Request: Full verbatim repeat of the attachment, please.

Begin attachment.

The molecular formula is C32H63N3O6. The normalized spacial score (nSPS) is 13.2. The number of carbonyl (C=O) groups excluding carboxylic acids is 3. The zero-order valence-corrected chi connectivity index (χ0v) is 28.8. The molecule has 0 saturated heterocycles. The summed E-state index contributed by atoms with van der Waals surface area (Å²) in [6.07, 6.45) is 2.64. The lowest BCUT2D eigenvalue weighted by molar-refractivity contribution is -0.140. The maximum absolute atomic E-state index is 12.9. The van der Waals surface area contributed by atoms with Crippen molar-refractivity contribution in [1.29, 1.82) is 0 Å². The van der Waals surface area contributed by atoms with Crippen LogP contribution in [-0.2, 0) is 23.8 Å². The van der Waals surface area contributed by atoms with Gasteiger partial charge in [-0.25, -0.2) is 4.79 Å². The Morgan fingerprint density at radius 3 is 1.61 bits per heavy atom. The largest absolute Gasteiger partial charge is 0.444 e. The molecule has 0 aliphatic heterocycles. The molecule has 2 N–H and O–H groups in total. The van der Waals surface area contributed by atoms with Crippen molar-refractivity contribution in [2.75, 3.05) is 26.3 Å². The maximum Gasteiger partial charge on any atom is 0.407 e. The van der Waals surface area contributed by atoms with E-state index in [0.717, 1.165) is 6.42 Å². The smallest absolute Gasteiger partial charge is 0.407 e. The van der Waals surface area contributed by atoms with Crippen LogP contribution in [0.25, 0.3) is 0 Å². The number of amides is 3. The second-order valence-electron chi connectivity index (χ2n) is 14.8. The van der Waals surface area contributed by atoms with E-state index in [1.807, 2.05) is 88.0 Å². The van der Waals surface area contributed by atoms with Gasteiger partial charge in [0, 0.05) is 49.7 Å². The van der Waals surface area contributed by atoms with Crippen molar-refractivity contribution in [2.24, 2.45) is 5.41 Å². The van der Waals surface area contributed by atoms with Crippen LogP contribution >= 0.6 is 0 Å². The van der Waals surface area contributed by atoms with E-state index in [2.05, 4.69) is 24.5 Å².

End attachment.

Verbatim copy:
The molecular formula is C32H63N3O6. The normalized spacial score (nSPS) is 13.2. The number of carbonyl (C=O) groups excluding carboxylic acids is 3. The zero-order valence-corrected chi connectivity index (χ0v) is 28.8. The molecule has 0 saturated heterocycles. The summed E-state index contributed by atoms with van der Waals surface area (Å²) in [6.07, 6.45) is 2.64. The lowest BCUT2D eigenvalue weighted by molar-refractivity contribution is -0.140. The maximum absolute atomic E-state index is 12.9. The van der Waals surface area contributed by atoms with Crippen molar-refractivity contribution in [1.29, 1.82) is 0 Å². The van der Waals surface area contributed by atoms with Crippen LogP contribution in [-0.2, 0) is 23.8 Å². The van der Waals surface area contributed by atoms with Gasteiger partial charge in [-0.25, -0.2) is 4.79 Å². The Morgan fingerprint density at radius 3 is 1.61 bits per heavy atom. The largest absolute Gasteiger partial charge is 0.444 e. The molecule has 0 aliphatic heterocycles. The molecule has 2 N–H and O–H groups in total. The van der Waals surface area contributed by atoms with Crippen molar-refractivity contribution in [2.75, 3.05) is 26.3 Å². The maximum Gasteiger partial charge on any atom is 0.407 e. The van der Waals surface area contributed by atoms with E-state index in [0.717, 1.165) is 6.42 Å². The smallest absolute Gasteiger partial charge is 0.407 e. The van der Waals surface area contributed by atoms with Crippen LogP contribution in [0.25, 0.3) is 0 Å². The number of amides is 3. The second-order valence-electron chi connectivity index (χ2n) is 14.8. The van der Waals surface area contributed by atoms with E-state index in [1.807, 2.05) is 88.0 Å². The van der Waals surface area contributed by atoms with Gasteiger partial charge in [0, 0.05) is 49.7 Å². The van der Waals surface area contributed by atoms with Crippen molar-refractivity contribution in [2.24, 2.45) is 5.41 Å². The van der Waals surface area contributed by atoms with Crippen LogP contribution >= 0.6 is 0 Å². The van der Waals surface area contributed by atoms with E-state index in [2.05, 4.69) is 24.5 Å².